Sotheby’s announced today (10 January) the full line up of the Female Triumphant, a selection of masterworks by 14 female artists from the 16th through the 19th centuries, which will headline its Masters Week sales this January in New York. While anticipation for the sale has been high since the auction house announced the all-female component last November, the works included reveal there is more than socially conscious marketing to the hype.
Elisabeth-Louise Vigée Le Brun’s monumental Portrait of Muhammad Dervish Khan, Full Length, Holding His Sword in a Landscape (1788) will be the star lot of the evening sale on 30 January. The portrait painter to Marie Antoinette, Le Brun's life-sized painting is one of the most significant paintings in her body of work to hit the auction block and is estimated to sell for $4-$6m. Calvine Harvey, a specialist in Sotheby’s Old Master paintings department, says “the condition of the work is far and above what we’ve ever seen before”.
A student of Le Brun, Marie-Victoire Lemoine’s Still Life of Spring Flowers in a Basket (1807) is estimated at $80,000-$120,000 and is the only known still life by the artist. A female-centric scene of Saint Sebastian’s rehabilitation recently re-attributed to Baroque “proto-feminist” painter Artemisia Gentileschi is expected to fetch between $600,000 and $800,000.
“These works aren’t just significant because they were painted by women,” Harvey says, adding that many of them show how female artists have been instrumental to innovation in some of Western art history’s biggest movements. “We’ve been seeing increased market attention paid to modern and contemporary women artists, but there are just as many who came before them who remain undervalued.”
For instance, Galizia, a contemporary of Caravaggio, helped to invent the Italian still life genre in the 17th century and her A Glass Compote with Peaches, Jasmine Flowers, Quinces and a Grasshopper is expected to fetch $2-$3m. This is not the first time the work has been up for sale—it sold for a record $1.6m in 2006, also at Sotheby’s—and the auction house also sold another of her still lifes in 2015 for $2.4m. As of yet, it is the only work being offered with guarantees.
The Old Masters market in general has been experiencing a small renaissance, which some attribute to the “Leonardo effect” spurred by the now conspiracy-theory-riddled sale of Da Vinci’s Salvator Mundi for $450m at Christie’s in 2017. The Female Triumphant will be the first major auction since London’s strong sales in December, which brought in a respectable sum of around £40m for both Sotheby’s and Christie’s despite somewhat unremarkable offerings.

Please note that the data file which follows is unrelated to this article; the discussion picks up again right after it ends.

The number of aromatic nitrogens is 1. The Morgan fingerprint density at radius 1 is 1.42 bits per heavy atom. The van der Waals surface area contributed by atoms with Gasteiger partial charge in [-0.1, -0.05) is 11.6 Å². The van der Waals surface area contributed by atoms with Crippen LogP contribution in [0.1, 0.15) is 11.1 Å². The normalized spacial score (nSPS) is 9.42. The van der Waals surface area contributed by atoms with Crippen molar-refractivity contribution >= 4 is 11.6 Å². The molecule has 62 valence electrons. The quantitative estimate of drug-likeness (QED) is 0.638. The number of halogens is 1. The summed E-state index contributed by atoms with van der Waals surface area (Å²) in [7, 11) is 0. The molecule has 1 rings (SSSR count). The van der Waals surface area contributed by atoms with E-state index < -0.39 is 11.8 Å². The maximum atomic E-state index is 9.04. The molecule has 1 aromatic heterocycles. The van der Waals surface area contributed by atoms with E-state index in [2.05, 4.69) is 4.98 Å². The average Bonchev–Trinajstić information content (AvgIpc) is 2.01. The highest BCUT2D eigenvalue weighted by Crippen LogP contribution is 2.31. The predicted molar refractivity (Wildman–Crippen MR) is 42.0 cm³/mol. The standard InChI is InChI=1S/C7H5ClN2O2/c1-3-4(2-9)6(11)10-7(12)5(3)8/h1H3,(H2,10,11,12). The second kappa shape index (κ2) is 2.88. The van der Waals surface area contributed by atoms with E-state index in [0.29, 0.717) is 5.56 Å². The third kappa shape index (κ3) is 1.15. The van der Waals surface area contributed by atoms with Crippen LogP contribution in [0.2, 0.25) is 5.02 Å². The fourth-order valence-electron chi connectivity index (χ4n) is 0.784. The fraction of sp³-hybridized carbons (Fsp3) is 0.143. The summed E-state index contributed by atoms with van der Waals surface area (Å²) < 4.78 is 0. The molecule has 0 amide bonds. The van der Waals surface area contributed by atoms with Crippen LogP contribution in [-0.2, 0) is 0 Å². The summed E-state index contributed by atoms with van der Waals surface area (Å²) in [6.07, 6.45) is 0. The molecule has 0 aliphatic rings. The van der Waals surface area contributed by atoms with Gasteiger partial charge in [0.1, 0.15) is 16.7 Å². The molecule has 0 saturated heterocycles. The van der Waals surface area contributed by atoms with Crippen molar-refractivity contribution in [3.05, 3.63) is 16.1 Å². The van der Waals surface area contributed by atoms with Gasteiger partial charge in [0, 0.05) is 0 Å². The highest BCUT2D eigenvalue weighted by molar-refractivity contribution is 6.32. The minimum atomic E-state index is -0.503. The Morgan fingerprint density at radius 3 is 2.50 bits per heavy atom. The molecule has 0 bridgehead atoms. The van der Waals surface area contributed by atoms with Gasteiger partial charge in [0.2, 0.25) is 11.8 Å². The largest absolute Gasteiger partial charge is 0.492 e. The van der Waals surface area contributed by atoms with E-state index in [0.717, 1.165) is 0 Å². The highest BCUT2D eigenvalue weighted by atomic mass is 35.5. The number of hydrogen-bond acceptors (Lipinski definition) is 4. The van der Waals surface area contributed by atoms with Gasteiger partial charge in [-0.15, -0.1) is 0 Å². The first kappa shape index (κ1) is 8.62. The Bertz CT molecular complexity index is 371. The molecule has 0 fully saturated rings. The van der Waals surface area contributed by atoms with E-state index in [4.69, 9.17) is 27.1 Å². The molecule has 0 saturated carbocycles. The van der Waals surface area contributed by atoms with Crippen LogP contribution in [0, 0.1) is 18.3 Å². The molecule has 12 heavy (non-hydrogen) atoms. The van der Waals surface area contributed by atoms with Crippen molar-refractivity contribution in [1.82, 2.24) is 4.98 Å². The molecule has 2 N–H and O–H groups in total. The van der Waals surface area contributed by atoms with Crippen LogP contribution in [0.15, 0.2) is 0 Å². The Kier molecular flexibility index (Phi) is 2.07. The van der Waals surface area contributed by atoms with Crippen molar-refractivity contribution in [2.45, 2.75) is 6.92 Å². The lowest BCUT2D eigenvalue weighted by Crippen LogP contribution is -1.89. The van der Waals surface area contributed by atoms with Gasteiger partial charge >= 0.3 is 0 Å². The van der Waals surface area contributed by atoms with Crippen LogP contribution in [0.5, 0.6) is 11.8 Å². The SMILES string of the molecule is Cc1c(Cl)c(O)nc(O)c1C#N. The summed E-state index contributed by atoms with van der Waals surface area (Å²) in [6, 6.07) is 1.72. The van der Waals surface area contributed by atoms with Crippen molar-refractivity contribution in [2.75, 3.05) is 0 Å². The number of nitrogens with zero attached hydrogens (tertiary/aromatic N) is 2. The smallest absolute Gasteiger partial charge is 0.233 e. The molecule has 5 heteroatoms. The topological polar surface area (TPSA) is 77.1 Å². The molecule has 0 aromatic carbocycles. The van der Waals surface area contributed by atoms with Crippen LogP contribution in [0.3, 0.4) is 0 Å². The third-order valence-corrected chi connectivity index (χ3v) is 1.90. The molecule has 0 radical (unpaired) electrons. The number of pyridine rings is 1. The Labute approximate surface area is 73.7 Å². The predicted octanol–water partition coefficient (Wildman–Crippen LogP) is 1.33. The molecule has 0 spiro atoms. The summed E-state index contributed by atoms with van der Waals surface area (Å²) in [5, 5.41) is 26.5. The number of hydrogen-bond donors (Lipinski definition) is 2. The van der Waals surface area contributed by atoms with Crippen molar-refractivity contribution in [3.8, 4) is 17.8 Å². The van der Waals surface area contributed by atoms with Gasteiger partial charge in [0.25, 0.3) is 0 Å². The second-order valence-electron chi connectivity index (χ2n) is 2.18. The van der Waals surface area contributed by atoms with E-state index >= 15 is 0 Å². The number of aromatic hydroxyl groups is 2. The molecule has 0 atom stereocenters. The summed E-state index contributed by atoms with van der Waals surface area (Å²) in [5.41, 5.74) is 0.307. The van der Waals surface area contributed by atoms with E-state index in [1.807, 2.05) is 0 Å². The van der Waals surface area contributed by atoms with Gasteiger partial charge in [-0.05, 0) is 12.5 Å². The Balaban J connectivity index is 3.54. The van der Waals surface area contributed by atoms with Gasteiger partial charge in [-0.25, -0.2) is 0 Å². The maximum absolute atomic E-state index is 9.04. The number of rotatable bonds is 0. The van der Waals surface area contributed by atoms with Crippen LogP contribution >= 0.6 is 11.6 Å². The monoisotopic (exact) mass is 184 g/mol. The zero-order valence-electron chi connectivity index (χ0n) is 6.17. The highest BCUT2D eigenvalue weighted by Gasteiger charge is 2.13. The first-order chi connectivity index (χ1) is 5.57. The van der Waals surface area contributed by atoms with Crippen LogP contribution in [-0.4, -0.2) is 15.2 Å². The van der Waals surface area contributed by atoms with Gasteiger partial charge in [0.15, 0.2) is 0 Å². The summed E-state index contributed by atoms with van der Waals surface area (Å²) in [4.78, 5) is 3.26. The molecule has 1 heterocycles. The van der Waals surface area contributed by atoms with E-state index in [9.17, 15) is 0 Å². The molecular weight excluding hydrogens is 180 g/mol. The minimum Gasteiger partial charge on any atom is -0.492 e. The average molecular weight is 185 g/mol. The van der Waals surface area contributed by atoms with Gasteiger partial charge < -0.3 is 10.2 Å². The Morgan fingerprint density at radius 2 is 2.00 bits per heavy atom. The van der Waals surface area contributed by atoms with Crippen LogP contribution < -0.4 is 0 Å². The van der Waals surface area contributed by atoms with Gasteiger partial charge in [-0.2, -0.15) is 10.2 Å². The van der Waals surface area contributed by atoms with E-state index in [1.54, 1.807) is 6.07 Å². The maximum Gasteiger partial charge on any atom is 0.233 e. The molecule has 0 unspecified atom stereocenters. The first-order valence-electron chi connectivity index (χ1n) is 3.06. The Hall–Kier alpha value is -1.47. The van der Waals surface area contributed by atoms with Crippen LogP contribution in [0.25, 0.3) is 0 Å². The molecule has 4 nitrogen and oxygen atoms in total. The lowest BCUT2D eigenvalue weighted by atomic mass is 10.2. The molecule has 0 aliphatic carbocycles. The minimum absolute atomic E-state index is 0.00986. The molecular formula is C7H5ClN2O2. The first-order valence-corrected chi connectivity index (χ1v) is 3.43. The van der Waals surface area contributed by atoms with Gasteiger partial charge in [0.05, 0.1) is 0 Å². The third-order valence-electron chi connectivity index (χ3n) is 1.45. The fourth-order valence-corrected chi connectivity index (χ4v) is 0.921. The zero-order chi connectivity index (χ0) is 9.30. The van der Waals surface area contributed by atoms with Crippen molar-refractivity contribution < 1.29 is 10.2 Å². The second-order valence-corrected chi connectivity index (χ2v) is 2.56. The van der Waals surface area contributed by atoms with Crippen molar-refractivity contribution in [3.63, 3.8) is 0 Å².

Many works by women fared well in these sales as well, including a still life by Clara Peeters that doubled its estimate at Sotheby’s, selling to the National Gallery of Art in Washington for £634,000; Christie’s set a new artist record for Dutch portraitist Judith Leyster when her Merry Company sold for £1.8m. Around the same time, Gentilischi’s Lucretia tripled its estimate at the Dorotheum in Vienna to, going to an Australian buyer for €1.9m.
Because many of these women artists faced steeper barriers to entry into the marketplace even in their own time, there are fewer works that remain in existence today than their male counterparts. “It was a challenge to find these few works,” Harvey says. While this relative rarity plays a big factor in setting the price, Harvey notes that valuation is made all the more difficult by the fact that “there’s also less of a pricing history simply because so few have been sold over time".
Indeed, in 2018, Sotheby’s reports that it sold 1,100 works by male Old Masters and only 14 by their female contemporaries. Yet there has been a recent surge in institutional attention and academic scholarship around artists such as Le Brun, who was the subject of a major survey at the Grand Palais in Paris and New York's Metropolitan Museum of Art in 2016, and Gentileschi, who will be the subject of a major 2020 exhibition and London’s National Gallery, which recently acquired her rare self-portrait for £3.6m.
The market is due to catch up and Harvey sees the Female Triumphant sale as a prime opportunity to see these works, most of which have been hidden away in private collections, re-evaluated and adequately re-homed: “We anticipate a lot of museum interest as many revisit their holdings to make them more inclusive and, in general, we’re particularly looking to diversify the collector base for Old Masters with this sale.”